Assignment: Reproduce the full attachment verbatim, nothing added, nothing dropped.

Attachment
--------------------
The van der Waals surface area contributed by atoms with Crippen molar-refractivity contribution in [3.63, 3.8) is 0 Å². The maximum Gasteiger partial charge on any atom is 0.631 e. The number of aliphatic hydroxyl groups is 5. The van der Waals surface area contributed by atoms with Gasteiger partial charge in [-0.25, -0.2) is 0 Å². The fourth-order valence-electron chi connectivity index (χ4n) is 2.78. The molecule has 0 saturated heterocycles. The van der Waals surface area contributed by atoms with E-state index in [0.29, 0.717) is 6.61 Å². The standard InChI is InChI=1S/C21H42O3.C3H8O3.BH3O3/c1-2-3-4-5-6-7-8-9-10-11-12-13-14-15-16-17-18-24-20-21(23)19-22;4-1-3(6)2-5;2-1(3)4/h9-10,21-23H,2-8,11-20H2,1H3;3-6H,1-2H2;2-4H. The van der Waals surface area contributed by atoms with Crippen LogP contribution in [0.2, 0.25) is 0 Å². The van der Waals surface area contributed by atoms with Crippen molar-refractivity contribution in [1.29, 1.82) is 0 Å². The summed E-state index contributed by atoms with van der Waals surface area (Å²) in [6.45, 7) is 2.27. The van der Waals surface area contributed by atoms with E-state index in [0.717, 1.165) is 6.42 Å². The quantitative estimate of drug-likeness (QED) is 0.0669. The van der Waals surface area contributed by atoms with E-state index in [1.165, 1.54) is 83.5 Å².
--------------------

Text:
The van der Waals surface area contributed by atoms with Crippen molar-refractivity contribution in [3.63, 3.8) is 0 Å². The maximum Gasteiger partial charge on any atom is 0.631 e. The number of aliphatic hydroxyl groups is 5. The van der Waals surface area contributed by atoms with Gasteiger partial charge in [-0.25, -0.2) is 0 Å². The fourth-order valence-electron chi connectivity index (χ4n) is 2.78. The molecule has 0 saturated heterocycles. The van der Waals surface area contributed by atoms with E-state index in [0.29, 0.717) is 6.61 Å². The standard InChI is InChI=1S/C21H42O3.C3H8O3.BH3O3/c1-2-3-4-5-6-7-8-9-10-11-12-13-14-15-16-17-18-24-20-21(23)19-22;4-1-3(6)2-5;2-1(3)4/h9-10,21-23H,2-8,11-20H2,1H3;3-6H,1-2H2;2-4H. The van der Waals surface area contributed by atoms with Crippen LogP contribution in [0.2, 0.25) is 0 Å². The van der Waals surface area contributed by atoms with Crippen molar-refractivity contribution in [1.29, 1.82) is 0 Å². The summed E-state index contributed by atoms with van der Waals surface area (Å²) in [6.45, 7) is 2.27. The van der Waals surface area contributed by atoms with E-state index in [0.717, 1.165) is 6.42 Å². The quantitative estimate of drug-likeness (QED) is 0.0669. The van der Waals surface area contributed by atoms with E-state index in [1.165, 1.54) is 83.5 Å².